A successful Vendetta against such an opponent wasn’t impossible since there does exist a line of “Destruction Rituals” which can be used to harm and even destroy enemy legions at any location on the map (sort of like “Ring Powers” if you are familiar with the RTS genre) but that’s not an easy path and you have to have some real strength in that ritual discipline (which isn’t a trivial investment). So what I needed was a way to resolve a Vendetta… a dispute of honor short of having legions march all over the game board. A nanosecond later it hit me. “Excalibur!” Trial by Single Combat. Each Archfiend selects a Champion. Two Champions enter the arena and only one leaves. The Vendetta is resolved in favor of the winner.

The obvious choices for such an instrument of infernal justice were the Praetors. They already functioned as a type of power up for Legions and Places of Power either acting as generals or garrison commanders. I had toyed early in the design with giving them their own game board pieces to conduct “special ops” but nixed that because I really wanted to keep the board clean. Such actions were moved to the “Deception Rituals” discipline and abstracted a bit as well. But the idea of using the Praetors as Champions to resolve Vendettas was too good to pass up so the last week has been spent adding the feature.

Of course, determining the outcome of a trial by single combat necessitated some additional design work and modifications of the Praetors, who now proudly boast dueling stats, special abilities and hit points (only used for the trials and not legion vs. legion combat.) I’ve also taken the Praetor concept one step further and built in some ways to customize your Champion by using tribute cards that your minions will bring you.

So the cool idea had some serious costs but I think it has been worth it. Vendettas just got a whole lot more interesting and a new dimension to their resolution has been added. If you are taking the deception path or gluttonous accumulation (wealth & power broker) path then rather than investing in expensive legions you might consider grooming a gladiator super combatant or two… of course you can’t always control the terms of a Vendetta so it’s not a sure fire strategy by any means. You also have choices to make about how to fight the Champion in the arena. I’ve created a small game in and of itself for how the two Champions battle it out so that there is a strategy element involved. But I’ll save that for a later entry. Here’s a brief glimpse of what a single combat for the honor of an infernal house in Hell might look like. Enjoy!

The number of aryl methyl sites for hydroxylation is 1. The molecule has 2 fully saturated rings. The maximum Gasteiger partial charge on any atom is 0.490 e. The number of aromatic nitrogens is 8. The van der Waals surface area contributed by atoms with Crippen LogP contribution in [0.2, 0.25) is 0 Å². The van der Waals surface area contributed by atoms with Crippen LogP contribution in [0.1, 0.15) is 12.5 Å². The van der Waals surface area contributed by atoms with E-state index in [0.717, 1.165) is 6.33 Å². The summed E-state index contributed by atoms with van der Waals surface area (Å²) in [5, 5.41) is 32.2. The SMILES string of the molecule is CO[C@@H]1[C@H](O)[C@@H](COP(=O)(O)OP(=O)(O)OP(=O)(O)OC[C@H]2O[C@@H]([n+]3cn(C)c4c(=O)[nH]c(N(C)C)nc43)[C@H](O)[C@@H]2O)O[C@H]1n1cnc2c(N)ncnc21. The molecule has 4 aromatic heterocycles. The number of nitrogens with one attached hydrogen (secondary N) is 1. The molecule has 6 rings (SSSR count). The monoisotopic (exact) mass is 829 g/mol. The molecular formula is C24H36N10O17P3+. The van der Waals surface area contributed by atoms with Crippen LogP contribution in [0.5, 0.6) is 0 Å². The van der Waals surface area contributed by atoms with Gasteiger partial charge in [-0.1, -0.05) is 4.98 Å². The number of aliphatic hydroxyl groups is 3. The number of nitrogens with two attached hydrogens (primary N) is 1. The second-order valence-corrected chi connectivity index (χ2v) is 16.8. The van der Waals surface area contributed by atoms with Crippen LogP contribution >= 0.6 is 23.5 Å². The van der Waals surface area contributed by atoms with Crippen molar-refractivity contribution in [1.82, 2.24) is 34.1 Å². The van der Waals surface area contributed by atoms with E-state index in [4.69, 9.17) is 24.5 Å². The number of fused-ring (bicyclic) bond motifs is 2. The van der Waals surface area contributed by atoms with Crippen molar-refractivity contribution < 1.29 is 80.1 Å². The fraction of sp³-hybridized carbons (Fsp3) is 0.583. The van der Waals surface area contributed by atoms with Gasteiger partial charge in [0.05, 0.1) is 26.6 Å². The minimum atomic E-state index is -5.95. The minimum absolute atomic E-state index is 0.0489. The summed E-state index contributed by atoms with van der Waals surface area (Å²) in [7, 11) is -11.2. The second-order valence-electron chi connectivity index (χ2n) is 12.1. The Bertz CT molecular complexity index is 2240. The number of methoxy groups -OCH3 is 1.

There Can Be Only One

Cyberstratege goes Online

Thursday, August 7th, 2008

Cyberstratege has launched an online version of their excellent strategy gaming magazine. You have to be able to “Parlez” because the site is in French but you can see some of the great coverage they have given Armageddon Empires.

PC Gamer’s Top 100

Tuesday, August 5th, 2008


Placing at No. 97 is Armageddon Empires.

The Attack on the Canyon Temple

Monday, August 4th, 2008

If you have just a free bit of time and you are looking for a great short story (with more chapters possibly coming) then check out this post in the Cryptic Comet forums by Grottnikk.

I’ve talked before about how an emergent narrative is one of the reasons that I like playing games like AE, Civ, SMAC, Dominions etc. This short vignette could more or less have occured in the game… perhaps some gameplay event like it inspired Grottnikk. At any rate a big thanks to Grottnikk for sharing the story in the forums.


Dog Days of Summer

Sunday, August 3rd, 2008

Well the trains apparently don’t run on time in Hell. Between some family travel plans and some needed bug fixing for Tip of the Spear, I haven’t been able to advance the ball much for Solium Infernum. But as of today I am back in the saddle and if you are a parent you know just how good the approach of September looks and what that means. The sound of silence. 🙂

Tip of the Spear is being brought up to 1.08b. I released a stealth 1.08a last week to fix a couple of problems that had crept into the code and could cause the AI to not use certain AT Cards or worse use the Deep Strike breakthrough card on double attack cards (which caused problems in combat). But what I spent the most time working on for 1.08b was implementing a special damage reporting system for ground combat. So now you get feedback on just how much extra damage that energy weapon or neuro toxin did. This also helps out when some of the new “Infantry Rules” are going into effect. The Combined Arms Damage Bonus is now displayed so you don’t have to scratch your head and wonder where the extra points of damage came from.

The updates will go on the website soon but here are the download links direct from my Amazon S3 server.

PC Version 1.08b

Mac Version 1.08b